Somehow I missed this question... I can answer this as I have spent a great part of the last years trying to deal with imbalance inside and outside of Kaggle.
Why SMOTE doesn't work?
SMOTE creates syntectic data points, which is roughly equivalent to oversampling (if you take points A and B, create (A+B)/2, it is roughly equivalent to weighting A and B by 1.5). The added complexity of the generation process doesn't seems to bring consistent performance.
I even think there might be some sort of 'no free lunch theorem' here: as you don't add or remove information, sometimes the new points are helpful, sometimes they are counter-productive, and the average impact should be 0.
Now the question is: does oversampling work ? Well it seems we have a decent answer over here: https://stats.stackexchange.com/questions/357466/are-unbalanced-datasets-problematic-and-how-does-oversampling-purport-to-he (roughly: No). I think that generally answer the question of the usefullness of SMOTE.
There are some times where undersampling/oversampling is actually needed for engineering constraints (undersampling reduces data size, and hence memory usage; oversampling ensures you have positives exemples in each mini-batches for NN, and it seems to accelerate convergence)
Why is it popular despite not being used on Kaggle?
Regarding Kaggle, I remember reading a winning solution mentioning SMOTE and that it only has marginal effect. I can't manage to find the discussion post. It might have been a minor / custom comp. I recently checked the blog posts and there is indeed no mention of SMOTE. But, why has it gained so much traction despite not being effective on Kaggle ?
- Bad research practices (a.k.a. 'publish or perish') that only lead to diffusion of apparent increment on this solution, marginally new techniques, non-robust increment in performance ... etc. despite any application on any real life data set. Some of those practices can be found in business too.
- Bad influencer practices (you know those linkedin people sharing half baked Tds article), that are led by visibility instead of quality. Unfortunately, this sort of behavior is also present on Kaggle forums (enven encouraged by the medal system).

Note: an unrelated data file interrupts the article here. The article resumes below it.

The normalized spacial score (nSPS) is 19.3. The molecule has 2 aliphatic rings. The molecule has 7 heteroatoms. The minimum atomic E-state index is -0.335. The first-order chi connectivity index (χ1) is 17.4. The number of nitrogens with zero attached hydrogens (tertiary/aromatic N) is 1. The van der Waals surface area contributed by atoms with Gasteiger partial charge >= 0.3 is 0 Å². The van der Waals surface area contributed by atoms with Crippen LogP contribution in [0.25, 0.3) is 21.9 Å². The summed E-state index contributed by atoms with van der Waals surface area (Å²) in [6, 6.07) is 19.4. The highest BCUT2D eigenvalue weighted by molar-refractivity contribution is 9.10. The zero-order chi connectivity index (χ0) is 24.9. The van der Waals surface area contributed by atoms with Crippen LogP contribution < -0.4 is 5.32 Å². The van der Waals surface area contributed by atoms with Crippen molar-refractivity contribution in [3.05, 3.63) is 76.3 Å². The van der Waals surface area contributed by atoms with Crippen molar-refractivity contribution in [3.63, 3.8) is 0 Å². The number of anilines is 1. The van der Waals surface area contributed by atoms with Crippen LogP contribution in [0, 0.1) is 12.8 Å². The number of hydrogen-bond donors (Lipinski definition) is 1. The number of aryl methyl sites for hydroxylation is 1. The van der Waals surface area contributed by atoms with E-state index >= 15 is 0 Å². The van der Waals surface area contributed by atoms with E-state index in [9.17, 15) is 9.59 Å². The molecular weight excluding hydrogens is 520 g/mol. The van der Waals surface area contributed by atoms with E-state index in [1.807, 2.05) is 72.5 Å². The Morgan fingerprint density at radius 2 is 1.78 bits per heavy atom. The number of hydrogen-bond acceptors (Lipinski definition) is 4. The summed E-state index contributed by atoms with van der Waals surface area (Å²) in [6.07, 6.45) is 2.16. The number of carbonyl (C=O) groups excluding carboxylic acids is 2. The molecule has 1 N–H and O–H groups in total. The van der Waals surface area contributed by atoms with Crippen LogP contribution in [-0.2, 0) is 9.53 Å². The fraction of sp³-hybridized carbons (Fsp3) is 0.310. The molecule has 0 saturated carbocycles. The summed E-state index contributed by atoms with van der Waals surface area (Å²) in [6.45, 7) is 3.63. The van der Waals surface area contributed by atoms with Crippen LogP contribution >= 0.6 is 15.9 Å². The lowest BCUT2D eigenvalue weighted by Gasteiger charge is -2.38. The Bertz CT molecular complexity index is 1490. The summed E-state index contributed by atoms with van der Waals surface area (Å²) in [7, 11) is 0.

- Bad interviewing practices: somehow it has become an interview question, it appears on interview question lists. Now you have both non-technical people asking about it and young DS learning to answer 'SMOTE' when they are asked about data imbalance. A context were truth matters less than confidence.
- Bad ML practices: Using wrong metrics and poorly designed cv it is very easy to gain performance as SMOTE is very leaky (it get easier to predict B from A when you add (A+B)/2 in your fold). It is then easier to publish with a gap up in performance and put another coin in the hype machine.
- Bad evaluation practice: even with a good metric if you add a bit of noise in your data you have roughly 50% chance to improve the performance. It is often really easy (often incentivised) to be lead by non-robust evaluation, both inside and outside of Kaggle (business and research). It is quite rare to see discussion of robust evaluation of performance increment, even on kaggle.
Last but not least: Kagglers know a way better alternative. It should not be a surprise but Kaggle is very into gbdt that appears to be quite effective at handling imbalance. Notably each leaf of each tree being a set of exemple, you usually have a good probability calibration. A little bit of regularisation and you are good to go.
One major caveat to all of this: tabular comp. seems to get rarer over time (outside of TPS), and (maybe because they figured it is not a problem) there wasn't a significant imbalanced one in a while.
Cherry on top: you might want to see this Euroscipy Video from last week. G. Lemaitre from sklearn shows how to use it on an imbalanced dataset. It includes a demonstration of how SMOTE doesn't work. He also mention the package Imbalanced-Learn, that, as one of the creators he advise not to use (putting ADASYN and Tomek links in the same garbage bin). He also ends up talking about the real problem: cost imbalance matters more for business than target imbalance.